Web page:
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J Exp Biol. 2006 Feb;209(Pt 4):622-32.

Constrained optimization in human running.

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  • 1Department of Theoretical and Applied Mechanics, Cornell University, Ithaca, NY 12853, USA.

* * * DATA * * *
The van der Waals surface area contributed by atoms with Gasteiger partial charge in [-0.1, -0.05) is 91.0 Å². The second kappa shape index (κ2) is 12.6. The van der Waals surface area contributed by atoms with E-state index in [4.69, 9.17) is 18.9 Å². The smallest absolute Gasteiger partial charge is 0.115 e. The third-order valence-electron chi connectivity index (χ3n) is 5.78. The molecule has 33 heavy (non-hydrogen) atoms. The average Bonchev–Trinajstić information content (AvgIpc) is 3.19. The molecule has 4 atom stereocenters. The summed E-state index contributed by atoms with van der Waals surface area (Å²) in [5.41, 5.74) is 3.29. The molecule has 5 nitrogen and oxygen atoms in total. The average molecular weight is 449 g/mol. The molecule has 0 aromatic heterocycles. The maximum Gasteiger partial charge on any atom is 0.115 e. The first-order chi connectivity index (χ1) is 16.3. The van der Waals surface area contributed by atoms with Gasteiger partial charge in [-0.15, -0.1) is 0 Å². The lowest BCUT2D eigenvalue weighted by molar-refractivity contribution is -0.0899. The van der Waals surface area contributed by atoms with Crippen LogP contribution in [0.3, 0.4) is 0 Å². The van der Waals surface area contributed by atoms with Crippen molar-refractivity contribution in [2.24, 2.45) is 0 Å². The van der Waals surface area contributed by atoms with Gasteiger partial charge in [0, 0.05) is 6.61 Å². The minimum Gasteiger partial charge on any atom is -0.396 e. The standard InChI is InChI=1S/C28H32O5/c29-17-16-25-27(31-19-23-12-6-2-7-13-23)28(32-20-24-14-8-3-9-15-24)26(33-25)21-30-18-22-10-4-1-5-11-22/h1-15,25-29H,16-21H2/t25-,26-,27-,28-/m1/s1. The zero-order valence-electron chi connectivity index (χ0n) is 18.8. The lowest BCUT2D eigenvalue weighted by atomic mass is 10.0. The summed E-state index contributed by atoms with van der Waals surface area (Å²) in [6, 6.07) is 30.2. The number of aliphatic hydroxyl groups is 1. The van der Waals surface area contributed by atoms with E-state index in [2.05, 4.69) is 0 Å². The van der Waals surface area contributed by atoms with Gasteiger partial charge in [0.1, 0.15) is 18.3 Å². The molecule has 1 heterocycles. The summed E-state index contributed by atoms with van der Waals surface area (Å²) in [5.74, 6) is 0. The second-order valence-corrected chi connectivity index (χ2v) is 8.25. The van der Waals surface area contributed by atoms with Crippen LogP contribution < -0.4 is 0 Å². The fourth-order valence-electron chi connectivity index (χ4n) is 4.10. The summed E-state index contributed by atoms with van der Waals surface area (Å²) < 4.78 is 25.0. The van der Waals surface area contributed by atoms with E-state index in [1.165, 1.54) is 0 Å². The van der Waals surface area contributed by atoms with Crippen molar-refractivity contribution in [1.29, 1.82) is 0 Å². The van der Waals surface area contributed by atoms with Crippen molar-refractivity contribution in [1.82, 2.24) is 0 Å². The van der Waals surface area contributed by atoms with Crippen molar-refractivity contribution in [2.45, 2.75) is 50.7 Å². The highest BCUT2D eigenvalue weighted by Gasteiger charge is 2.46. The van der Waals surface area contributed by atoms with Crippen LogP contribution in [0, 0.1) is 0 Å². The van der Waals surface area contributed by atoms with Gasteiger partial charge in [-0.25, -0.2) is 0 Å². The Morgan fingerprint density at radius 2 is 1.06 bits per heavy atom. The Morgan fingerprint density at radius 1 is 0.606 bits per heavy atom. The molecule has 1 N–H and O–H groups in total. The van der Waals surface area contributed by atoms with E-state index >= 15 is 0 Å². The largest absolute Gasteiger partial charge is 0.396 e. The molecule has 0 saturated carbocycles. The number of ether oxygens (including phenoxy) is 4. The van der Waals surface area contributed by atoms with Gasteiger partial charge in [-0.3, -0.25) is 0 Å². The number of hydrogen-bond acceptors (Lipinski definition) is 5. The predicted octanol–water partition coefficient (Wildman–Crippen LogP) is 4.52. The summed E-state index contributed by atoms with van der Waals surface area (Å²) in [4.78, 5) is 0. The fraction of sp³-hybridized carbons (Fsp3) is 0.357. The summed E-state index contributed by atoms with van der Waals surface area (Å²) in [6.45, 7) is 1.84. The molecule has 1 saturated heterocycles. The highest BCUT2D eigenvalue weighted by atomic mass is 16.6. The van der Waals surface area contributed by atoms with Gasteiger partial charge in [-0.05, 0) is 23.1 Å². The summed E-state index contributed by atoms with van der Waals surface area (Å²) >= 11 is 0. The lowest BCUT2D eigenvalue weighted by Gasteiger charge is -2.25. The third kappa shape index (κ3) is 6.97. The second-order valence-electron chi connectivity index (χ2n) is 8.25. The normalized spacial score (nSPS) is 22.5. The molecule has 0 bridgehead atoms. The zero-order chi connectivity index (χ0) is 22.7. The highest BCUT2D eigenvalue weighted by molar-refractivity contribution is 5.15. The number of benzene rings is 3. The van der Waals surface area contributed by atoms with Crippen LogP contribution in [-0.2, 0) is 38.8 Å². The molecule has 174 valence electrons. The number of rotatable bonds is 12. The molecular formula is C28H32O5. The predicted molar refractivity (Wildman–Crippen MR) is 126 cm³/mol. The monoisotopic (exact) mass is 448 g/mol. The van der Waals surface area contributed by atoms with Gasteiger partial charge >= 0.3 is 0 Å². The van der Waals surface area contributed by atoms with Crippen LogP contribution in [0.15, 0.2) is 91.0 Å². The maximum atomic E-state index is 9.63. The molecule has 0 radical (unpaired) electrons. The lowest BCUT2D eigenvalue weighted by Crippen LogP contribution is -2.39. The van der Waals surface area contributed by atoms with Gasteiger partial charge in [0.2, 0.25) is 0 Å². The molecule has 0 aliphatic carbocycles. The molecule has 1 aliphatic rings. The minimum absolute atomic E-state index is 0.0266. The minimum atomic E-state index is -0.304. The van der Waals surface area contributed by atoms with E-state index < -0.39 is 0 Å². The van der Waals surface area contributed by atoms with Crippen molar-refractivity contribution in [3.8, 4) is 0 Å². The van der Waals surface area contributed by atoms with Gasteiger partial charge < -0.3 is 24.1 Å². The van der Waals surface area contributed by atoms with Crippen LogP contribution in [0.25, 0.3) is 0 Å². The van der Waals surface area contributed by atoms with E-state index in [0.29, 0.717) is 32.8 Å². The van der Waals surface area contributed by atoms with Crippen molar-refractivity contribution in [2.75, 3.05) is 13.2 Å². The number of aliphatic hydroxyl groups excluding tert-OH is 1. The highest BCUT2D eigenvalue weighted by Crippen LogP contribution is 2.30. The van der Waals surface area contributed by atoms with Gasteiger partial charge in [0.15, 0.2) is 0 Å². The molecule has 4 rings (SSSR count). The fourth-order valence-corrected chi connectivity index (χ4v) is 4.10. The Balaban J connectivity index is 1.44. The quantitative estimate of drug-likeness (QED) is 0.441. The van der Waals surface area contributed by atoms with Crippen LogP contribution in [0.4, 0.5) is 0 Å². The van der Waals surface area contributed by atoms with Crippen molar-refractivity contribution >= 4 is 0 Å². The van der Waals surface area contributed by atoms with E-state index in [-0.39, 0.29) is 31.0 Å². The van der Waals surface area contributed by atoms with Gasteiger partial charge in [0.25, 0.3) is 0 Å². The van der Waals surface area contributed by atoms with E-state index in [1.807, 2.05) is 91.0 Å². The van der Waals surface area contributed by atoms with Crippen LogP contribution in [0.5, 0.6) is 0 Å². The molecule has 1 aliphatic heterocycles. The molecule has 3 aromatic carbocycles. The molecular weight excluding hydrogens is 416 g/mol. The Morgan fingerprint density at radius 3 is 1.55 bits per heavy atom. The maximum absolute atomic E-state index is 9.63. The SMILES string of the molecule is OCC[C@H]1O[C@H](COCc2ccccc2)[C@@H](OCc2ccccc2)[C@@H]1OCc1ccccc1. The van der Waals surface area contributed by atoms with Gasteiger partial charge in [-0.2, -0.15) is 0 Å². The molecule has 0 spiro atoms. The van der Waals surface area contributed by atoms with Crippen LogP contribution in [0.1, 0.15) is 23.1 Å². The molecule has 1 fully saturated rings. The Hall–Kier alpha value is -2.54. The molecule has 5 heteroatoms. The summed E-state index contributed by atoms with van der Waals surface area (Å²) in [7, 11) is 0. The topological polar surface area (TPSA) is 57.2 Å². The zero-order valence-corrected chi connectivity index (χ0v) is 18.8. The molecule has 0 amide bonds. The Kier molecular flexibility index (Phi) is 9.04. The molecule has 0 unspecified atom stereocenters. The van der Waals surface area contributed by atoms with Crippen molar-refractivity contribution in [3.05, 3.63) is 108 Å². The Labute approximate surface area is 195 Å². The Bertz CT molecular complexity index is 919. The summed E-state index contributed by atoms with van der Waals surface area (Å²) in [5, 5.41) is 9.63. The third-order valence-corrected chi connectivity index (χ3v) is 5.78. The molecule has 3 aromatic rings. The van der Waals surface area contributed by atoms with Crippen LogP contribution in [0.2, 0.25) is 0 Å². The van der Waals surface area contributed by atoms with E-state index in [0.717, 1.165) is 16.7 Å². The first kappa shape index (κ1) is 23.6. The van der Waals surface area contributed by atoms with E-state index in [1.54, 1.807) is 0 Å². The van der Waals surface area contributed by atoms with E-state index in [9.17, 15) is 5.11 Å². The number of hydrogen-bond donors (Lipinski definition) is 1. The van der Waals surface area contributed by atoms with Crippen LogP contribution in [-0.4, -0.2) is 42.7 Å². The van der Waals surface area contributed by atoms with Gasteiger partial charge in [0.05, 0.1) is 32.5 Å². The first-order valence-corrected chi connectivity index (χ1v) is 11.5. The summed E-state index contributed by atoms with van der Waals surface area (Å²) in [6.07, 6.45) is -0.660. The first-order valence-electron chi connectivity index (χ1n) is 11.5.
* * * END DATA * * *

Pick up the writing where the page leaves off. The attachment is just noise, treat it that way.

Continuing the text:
Walking humans spontaneously select different speed, frequency and step length combinations, depending on which of these three parameters is specified. This behavior can be explained by constrained optimization of cost of transport (metabolic cost/distance) where cost of transport is seen as the main component of an underlying objective function that is minimized within the limitations of specified constraints. It is then of interest to ask whether or not such results are specific to walking only, or indicate a more general feature of locomotion control. The current study examines running gait selection within the framework of constrained optimization by comparing self-selected running gaits to the gaits predicted by constrained optimization of a cost surface constructed from cost data available in the literature. Normalizing speed and frequency values in the behavioral data by preferred speed and frequency reduced inter-subject variability and made group behavioral trends more visible. Although actual behavior did not coincide exactly with running cost optimization, self-selected gait and predictions from the general human cost surface did agree to within the 95% confidence interval and the region of minimal cost+0.005 ml O2 kg(-1) m(-1). This was similar to the level of agreement between actual and predicted behavior observed in walking. Thus, there seems to be substantial evidence to suggest that (i) selection of gait parameters in running can largely be predicted using constrained optimization, and (ii) general cost surfaces can be constructed using metabolic data from one group that will largely predict the behavior of other groups.

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